Child & Adult Care Food Program
Nutrition education activities with grains/breads
Explore a variety of grain-based foods.
Recognize that bread, rice, pasta and cereals all fit in the grains/breads category.
Recognize that children need six servings of grain products each day.
Notice that many grain products are topped with other things which should be eaten sparingly.
1. Read/tell/sing the story of the Little Red Hen. Help the children retell the story focusing on:
What happened to the wheat each time?
Who did what to the wheat?
What was the end product in the story?
2. Discuss with the children other foods that could have been made with the grain. Grains, like the wheat in the story, are the seeds of grasses. We eat many kinds of grass seed. The little red hen could have taken any of these to the miller: rice, corn, barley, rye, oats or wheat.
You might consider providing samples of the various flours and meals made from these grains so that the children can see and taste the difference.
3. Brainstorm with the children to develop a list of grain-based foods that they eat. Some examples of grain based foods are cake, pancakes, bagels, noodles, tortillas, biscuits, breads, cookies, cereals. Consider making several of the grain products suggested by the children.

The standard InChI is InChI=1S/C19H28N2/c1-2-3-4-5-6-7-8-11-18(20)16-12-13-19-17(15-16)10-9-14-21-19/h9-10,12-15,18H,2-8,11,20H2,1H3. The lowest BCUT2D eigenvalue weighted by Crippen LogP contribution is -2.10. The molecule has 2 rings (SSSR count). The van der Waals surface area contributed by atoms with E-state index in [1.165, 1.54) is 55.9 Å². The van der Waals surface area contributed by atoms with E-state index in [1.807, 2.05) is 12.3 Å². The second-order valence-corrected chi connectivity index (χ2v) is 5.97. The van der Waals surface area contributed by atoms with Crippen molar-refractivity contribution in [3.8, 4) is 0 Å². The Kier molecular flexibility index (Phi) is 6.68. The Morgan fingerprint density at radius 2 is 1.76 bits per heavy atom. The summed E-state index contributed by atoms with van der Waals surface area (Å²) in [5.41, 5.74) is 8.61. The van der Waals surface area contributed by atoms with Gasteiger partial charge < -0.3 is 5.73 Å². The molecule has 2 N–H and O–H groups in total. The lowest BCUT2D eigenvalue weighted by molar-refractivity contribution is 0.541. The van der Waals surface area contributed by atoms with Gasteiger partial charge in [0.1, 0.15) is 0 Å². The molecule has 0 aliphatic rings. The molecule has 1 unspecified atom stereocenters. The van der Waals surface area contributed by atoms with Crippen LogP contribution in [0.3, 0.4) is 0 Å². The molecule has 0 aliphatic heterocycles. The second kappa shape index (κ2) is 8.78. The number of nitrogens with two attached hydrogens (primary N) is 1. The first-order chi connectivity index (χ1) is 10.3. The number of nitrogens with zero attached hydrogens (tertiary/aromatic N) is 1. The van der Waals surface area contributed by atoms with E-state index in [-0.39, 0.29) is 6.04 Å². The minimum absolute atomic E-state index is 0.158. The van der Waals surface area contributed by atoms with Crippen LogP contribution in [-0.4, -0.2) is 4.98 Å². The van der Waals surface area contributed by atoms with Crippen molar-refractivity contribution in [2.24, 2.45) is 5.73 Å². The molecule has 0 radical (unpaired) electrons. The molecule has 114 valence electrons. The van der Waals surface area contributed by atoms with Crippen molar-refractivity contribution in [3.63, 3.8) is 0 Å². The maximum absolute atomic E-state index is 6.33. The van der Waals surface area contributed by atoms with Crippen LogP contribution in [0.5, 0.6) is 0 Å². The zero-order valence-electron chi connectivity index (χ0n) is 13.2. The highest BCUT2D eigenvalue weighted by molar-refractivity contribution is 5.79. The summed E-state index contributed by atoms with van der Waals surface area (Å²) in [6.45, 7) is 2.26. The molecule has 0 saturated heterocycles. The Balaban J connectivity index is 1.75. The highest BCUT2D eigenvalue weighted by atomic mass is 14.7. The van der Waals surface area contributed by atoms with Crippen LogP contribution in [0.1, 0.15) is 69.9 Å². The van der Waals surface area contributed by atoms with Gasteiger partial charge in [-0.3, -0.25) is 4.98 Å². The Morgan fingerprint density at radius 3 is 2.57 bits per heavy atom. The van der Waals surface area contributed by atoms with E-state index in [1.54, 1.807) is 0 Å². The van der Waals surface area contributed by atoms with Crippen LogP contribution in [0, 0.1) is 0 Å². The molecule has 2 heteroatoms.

4. Have a tasting party. Include rice cakes or puffed rice, corn cakes or popcorn (monitor carefully to avoid choking with younger children), puffed wheat, rye bread, cooked barley and oatmeal.
5. Talk with the children about the various things we put on breads, rice and cereal. Point out that most spreads include either sugar or fats and should be used in small quantities.
The children can help prepare the following items: bread, corn muffins, oatmeal, pancakes.
On a trip to the grocery store or bakery, notice all the different kinds of breads, rice, pastas and cereals.
Source: Darlene Martin, Extension Nutrition Specialist and Coordinator, University of Nebraska-Lincoln